If there’s one trend that dominated interiors last winter, it had to be hygge. It might seem like I’m a little late to the party on this one, because hygge is just for winter right? Well, no actually. It turns out that it’s a year round deal according to the Danish. So this month I’m chatting about The little book of hygge by Meik Wiking.
You’ve probably seen it cropping up all over Instagram feeds for the past several months. Whilst nobody can deny its insta-worthy credentials, is it actually any good? Here’s what I thought.
The little book of hygge by Meik Wiking
When I first heard about hygge, my initial thought (along with everyone else) is how the hell do you say it? Even now, I pronounce it completely wrong – I know it’s hoo-gaa but I want to pronounce it hy-gee. I just do, let’s move on.
My second thought was, is this just a hipster trend that I should avoid, but will probably get completely sucked into? Nope, wrong about that too! It isn’t new, it’s something the Danish have been enjoying for hundreds of years. Turns out we’re just a bit slow in the uptake here in the UK.
What’s it about?
The premise of the book is a guide to all things hygge. Wiking starts the book by saying that it actually doesn’t matter how you pronounce it, (brownie points already) it’s about a feeling you get. Although there is no direct translation, hygge roughly means cosiness, togetherness and warmth.
Think a relaxed night in with pals, mood lighting – the more candles the better and all the comfort food you can muster. Or perhaps a rainy Sunday afternoon in your comfy joggers, snuggled under a blanket listening to vinyl and eating chocolate.
If this sounds good to you, you might just love hygge and you might like this book too.
The book is divided in to chapters covering the essentials of hygge and how to hygge in winter, summer, at home or even on a budget! It’s a beautifully designed book, with lots of lovely images and very readable indeed (if a little repetitive at times).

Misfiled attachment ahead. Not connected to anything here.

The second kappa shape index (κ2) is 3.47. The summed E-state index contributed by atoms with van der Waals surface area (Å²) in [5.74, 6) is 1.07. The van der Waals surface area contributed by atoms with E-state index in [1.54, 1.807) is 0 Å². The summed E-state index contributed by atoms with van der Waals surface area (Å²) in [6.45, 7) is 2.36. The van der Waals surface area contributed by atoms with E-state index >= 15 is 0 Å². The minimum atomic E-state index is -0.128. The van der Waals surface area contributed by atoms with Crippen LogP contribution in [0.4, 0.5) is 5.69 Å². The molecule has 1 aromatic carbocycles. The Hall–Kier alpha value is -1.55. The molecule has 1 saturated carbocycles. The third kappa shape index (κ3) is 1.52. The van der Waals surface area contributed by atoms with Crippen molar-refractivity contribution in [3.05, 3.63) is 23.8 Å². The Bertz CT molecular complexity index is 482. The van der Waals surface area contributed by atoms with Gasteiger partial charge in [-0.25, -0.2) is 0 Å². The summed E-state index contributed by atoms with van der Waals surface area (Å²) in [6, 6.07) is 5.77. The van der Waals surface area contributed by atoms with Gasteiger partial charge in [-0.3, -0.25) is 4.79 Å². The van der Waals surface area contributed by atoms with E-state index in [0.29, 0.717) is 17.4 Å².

Considering Wiking is the CEO of the Happiness Research Institute in Copenhagen, it’s no surprise that the book is jam-packed with stats. Don’t let that put you off though, they’re presented in a very user-friendly way.
Danish people are reportedly the happiest in the world and Wiking attributes this in part to hygge. I’m honestly not surprised – very few thing make me happier than candles, blankets, coffee, cake and time at home with my family!
There’s also a number of recipes (mostly savoury) and craft ideas as well as the odd hygge tip here and there. If you fancy visiting Copenhagen (I know I do) there’s even a hygge tour of Copenhagen chapter. If anything it’s definitely peaked my interest in Danish culture. I’m downloading The killing box set as I type.
What I loved
The idea of an emergency hygge kit, packed with all my favourite things – cosy clothes, fluffy socks, chocolate, a candle and a good book. I’m definitely putting one together and I might just share it on the blog, I think a hygge hamper would make an awesome gift too. I also like the list of inexpensive hygge activities – as a parent I’m all about the cosy nights in with friends these days.
What wasn’t so great
It was certainly a pleasant read, with some interesting facts thrown in about Danish culture. If you’re looking for earth shattering revelations about how to improve your life or decorate your home, you’ll be sorely disappointed though. As an interiors fan and given how central home is to the concept of hygge, I would have liked the home chapter to be a little more in-depth. It would have been nice to include a few more images of Danish interiors too. From an interiors perspective I didn’t learn anything new. It simply reminded me of the disappointing fact our house doesn’t have a fireplace.
Would I recommend it?
I do recommend it, although I wouldn’t describe it as a must read – more of a nice to read. At £5 it’s not overly expensive and it’s certainly a pretty book for your shelf. I enjoyed reading it and found it really relaxing – especially snuggled up under a blanket on a Sunday, with a mug of tea and a candle burning for ultra hygge vibes. There’s a few interesting recipes that I would like to try out too.
Have you read The little book of hygge? What did you think? Let me know in the comments below.
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